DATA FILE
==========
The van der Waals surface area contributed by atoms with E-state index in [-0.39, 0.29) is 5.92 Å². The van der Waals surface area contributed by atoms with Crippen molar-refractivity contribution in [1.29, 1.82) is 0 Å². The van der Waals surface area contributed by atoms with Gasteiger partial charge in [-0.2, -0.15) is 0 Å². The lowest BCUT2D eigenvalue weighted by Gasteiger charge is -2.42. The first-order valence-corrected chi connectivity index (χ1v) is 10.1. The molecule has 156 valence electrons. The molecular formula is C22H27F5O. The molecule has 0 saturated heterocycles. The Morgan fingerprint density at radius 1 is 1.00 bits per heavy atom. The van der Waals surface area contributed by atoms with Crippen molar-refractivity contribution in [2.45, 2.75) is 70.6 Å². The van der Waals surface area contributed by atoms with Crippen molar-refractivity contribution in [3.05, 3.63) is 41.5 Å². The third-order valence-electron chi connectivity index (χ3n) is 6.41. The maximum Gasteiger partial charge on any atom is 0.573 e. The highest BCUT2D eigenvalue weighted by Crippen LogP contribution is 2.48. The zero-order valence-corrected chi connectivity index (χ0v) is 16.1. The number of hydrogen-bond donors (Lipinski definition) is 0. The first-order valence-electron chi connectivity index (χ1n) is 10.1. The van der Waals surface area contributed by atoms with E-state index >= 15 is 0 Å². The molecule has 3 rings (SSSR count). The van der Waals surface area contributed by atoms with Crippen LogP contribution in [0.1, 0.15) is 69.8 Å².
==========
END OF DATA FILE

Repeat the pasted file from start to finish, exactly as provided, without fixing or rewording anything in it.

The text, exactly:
The van der Waals surface area contributed by atoms with E-state index in [-0.39, 0.29) is 5.92 Å². The van der Waals surface area contributed by atoms with Crippen molar-refractivity contribution in [1.29, 1.82) is 0 Å². The van der Waals surface area contributed by atoms with Gasteiger partial charge in [-0.2, -0.15) is 0 Å². The lowest BCUT2D eigenvalue weighted by Gasteiger charge is -2.42. The first-order valence-corrected chi connectivity index (χ1v) is 10.1. The molecule has 156 valence electrons. The molecular formula is C22H27F5O. The molecule has 0 saturated heterocycles. The Morgan fingerprint density at radius 1 is 1.00 bits per heavy atom. The van der Waals surface area contributed by atoms with Crippen molar-refractivity contribution in [2.45, 2.75) is 70.6 Å². The van der Waals surface area contributed by atoms with Crippen molar-refractivity contribution in [3.05, 3.63) is 41.5 Å². The third-order valence-electron chi connectivity index (χ3n) is 6.41. The maximum Gasteiger partial charge on any atom is 0.573 e. The highest BCUT2D eigenvalue weighted by Crippen LogP contribution is 2.48. The zero-order valence-corrected chi connectivity index (χ0v) is 16.1. The number of hydrogen-bond donors (Lipinski definition) is 0. The first-order valence-electron chi connectivity index (χ1n) is 10.1. The van der Waals surface area contributed by atoms with E-state index >= 15 is 0 Å². The molecule has 3 rings (SSSR count). The van der Waals surface area contributed by atoms with Crippen LogP contribution in [0.1, 0.15) is 69.8 Å².